What comes around, goes around.
Plus ça change, plus c’est la même chose.
All Of This Has Happened Before And Will Happen Again.
Microsoft has just announced a new look and somewhat of a new direction for MSN, and a bit of a rebranding for some of its most popular apps. The new MSN, available now as a preview and rolling out over the next few weeks, features a fully responsive site, tighter integration with Microsoft services like Outlook.com, OneDrive, and Skype, top level integration with Facebook and Twitter, and a move to content curation with some 1000 partners on board. Microsoft will be longer be creating its own content for MSN, but will be rebranding the Bing apps (Food and Drink, Travel, Weather, and the like) over to MSN.
If you remember all the way back to 2005, MSN was Microsoft’s major consumer brand. There was MSN Search, MSN Money, MSN Virtual Earth (an early 3D version of what became Bing Maps), and even MSN Soapbox, Microsoft’s failed attempt at a “YouTube killer”. Of course there were MSN Hotmail and MSN Messenger, too, and MSN in some parts of the world was nearly a verb. That all changed with the rebrand to Windows Live (well, it didn’t *all* change, as some services, along with the MSN.com website, stayed as MSN. Yes, it was confusing), and MSN Search became Live Search became Windows Live Search became Bing, and Steve Ballmer tried to trade MSN to Yahoo! in return for its search business, until Marissa Mayer pulled the plug on that.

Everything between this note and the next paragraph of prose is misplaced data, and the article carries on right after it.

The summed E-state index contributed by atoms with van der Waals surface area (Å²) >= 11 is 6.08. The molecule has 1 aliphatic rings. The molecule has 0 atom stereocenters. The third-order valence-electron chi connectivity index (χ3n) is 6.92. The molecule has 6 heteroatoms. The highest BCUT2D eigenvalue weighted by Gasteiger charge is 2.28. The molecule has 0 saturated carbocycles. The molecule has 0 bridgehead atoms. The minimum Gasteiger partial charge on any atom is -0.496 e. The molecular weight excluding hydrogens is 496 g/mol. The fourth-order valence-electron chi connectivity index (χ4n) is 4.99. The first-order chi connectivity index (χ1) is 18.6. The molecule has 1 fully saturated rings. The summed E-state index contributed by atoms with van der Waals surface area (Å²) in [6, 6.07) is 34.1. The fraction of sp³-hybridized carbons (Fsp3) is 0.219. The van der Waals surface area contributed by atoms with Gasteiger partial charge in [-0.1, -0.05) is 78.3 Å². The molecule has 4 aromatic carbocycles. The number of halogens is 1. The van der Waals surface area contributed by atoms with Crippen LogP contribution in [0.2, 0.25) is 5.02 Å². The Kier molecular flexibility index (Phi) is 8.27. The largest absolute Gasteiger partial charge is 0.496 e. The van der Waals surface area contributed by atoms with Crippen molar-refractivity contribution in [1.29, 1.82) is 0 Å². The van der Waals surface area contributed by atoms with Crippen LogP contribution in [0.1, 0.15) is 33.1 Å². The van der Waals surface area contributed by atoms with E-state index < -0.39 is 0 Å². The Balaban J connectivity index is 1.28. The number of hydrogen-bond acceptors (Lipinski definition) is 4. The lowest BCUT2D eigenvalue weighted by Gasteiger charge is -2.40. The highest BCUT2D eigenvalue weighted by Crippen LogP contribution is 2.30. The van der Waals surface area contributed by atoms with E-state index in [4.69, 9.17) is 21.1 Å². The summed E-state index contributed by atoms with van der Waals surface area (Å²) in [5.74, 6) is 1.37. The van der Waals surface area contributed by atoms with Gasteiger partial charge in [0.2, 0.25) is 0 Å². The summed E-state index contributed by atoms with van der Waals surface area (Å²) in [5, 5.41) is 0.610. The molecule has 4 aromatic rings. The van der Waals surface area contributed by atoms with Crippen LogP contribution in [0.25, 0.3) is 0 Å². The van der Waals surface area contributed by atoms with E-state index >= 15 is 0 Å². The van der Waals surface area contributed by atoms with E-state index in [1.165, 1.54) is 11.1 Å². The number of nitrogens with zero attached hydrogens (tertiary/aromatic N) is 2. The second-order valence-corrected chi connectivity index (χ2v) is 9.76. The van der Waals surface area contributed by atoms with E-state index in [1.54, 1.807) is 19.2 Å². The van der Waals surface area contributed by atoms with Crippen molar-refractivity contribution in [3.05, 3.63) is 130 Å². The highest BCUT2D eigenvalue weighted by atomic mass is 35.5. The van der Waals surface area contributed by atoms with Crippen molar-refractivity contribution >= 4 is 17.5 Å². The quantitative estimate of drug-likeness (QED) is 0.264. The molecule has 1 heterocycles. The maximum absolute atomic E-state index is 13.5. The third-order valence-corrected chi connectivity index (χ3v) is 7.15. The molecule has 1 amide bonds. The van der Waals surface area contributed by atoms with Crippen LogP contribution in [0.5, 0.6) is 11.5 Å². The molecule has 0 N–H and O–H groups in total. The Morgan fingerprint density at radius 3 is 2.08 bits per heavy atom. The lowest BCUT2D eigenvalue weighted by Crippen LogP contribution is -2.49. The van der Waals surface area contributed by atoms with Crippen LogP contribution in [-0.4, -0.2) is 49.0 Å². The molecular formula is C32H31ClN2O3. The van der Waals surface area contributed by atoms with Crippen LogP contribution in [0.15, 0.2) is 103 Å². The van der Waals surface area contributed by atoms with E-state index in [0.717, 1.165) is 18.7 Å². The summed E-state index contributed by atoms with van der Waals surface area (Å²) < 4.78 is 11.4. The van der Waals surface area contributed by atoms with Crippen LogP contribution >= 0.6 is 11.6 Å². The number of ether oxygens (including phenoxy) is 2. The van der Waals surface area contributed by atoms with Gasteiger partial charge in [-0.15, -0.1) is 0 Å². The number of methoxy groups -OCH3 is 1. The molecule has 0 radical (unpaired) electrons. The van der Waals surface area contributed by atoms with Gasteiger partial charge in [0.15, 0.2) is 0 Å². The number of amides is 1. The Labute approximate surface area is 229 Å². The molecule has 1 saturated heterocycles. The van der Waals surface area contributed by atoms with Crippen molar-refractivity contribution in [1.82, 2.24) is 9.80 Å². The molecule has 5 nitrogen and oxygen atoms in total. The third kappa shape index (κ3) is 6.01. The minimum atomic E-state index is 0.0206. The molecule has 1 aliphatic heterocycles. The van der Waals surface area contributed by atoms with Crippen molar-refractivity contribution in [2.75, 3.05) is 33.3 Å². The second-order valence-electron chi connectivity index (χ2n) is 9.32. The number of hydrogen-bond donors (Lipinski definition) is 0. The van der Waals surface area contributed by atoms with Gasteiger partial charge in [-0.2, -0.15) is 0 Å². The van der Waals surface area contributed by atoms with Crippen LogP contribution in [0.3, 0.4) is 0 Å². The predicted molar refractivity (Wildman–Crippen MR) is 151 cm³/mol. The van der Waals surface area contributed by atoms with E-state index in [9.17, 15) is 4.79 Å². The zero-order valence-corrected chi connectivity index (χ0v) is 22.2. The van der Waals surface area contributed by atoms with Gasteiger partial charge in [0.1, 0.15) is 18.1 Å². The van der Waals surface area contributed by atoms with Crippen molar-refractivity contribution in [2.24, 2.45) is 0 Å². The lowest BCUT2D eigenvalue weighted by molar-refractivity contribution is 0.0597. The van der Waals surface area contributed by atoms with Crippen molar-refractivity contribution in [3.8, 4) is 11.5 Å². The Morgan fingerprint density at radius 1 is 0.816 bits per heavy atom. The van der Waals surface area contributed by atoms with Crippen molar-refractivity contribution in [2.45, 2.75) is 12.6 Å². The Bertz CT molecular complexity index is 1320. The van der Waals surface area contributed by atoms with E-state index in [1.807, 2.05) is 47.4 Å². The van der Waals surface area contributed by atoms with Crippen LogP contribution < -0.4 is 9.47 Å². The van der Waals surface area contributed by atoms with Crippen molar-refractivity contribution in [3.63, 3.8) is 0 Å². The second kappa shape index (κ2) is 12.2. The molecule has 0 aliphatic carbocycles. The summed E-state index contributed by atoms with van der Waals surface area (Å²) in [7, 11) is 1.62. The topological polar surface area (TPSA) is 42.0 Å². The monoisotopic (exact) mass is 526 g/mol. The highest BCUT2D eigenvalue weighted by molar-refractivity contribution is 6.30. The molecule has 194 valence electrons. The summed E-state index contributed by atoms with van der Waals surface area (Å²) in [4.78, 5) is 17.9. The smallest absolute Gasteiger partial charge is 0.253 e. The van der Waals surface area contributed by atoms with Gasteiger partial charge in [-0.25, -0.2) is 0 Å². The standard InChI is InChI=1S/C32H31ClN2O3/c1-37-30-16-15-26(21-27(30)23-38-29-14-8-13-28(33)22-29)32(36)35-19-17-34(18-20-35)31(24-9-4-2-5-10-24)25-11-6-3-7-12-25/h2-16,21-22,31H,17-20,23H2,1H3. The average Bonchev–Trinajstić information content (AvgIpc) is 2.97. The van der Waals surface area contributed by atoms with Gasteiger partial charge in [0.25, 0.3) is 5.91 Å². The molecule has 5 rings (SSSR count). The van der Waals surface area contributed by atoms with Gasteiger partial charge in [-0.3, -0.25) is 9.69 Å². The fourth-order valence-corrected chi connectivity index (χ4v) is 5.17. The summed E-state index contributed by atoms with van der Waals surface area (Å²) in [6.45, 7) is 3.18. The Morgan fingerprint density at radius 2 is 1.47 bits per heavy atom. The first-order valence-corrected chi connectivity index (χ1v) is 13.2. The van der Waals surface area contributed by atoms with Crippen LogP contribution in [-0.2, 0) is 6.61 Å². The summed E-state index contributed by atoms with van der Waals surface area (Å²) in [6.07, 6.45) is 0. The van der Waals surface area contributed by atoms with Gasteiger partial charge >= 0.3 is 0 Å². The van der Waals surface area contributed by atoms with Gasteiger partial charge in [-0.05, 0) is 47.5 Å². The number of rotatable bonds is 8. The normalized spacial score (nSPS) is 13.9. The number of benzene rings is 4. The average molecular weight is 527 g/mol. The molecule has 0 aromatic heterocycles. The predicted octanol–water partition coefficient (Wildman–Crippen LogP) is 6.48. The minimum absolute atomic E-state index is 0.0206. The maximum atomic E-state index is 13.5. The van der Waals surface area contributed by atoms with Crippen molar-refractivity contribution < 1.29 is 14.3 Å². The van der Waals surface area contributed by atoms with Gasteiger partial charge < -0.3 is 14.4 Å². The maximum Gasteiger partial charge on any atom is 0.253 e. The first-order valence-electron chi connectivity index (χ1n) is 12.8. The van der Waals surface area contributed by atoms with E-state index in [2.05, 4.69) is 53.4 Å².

Anyway, now we’re back to square one again, and it’s not an entirely bad thing. The new MSN isn’t particularly innovative (it shares the same “infocard” look and the familiar image sliders popular on many modern websites), but it’s fully responsive, and Microsoft is hoping that you’ll want to share your services across your devices and MSN.com. Look up a recipe in Food and Drink or a stock in Money, and that information will follow you across not only all the devices you use, but on MSN.com, too.
Bing is featured front and center, it’s clear that the search experience isn’t being rebranded, just the apps, and while it’s a bit jarring to have the search box open up when you go to use it, you get a full on home page image and some trending searches when it does:
For the longest time, Microsoft has acted like it just doesn’t quite know what to do with MSN, especially under Steve Ballmer. New CEO Satya Nadella, who ran the Online Services business for a time, seems to at least be taking the bull by the horns and actually moving forward with MSN. Will this be the last rebrand for MSN and Microsoft’s online service? Probably not, we’ve seen all this before, but somehow this time it seems to all make a bit more sense.
What do you think? Will you miss Bing-branded apps? Will you pay more attention to MSN.com? Or is this all too much déjà vu, all over again?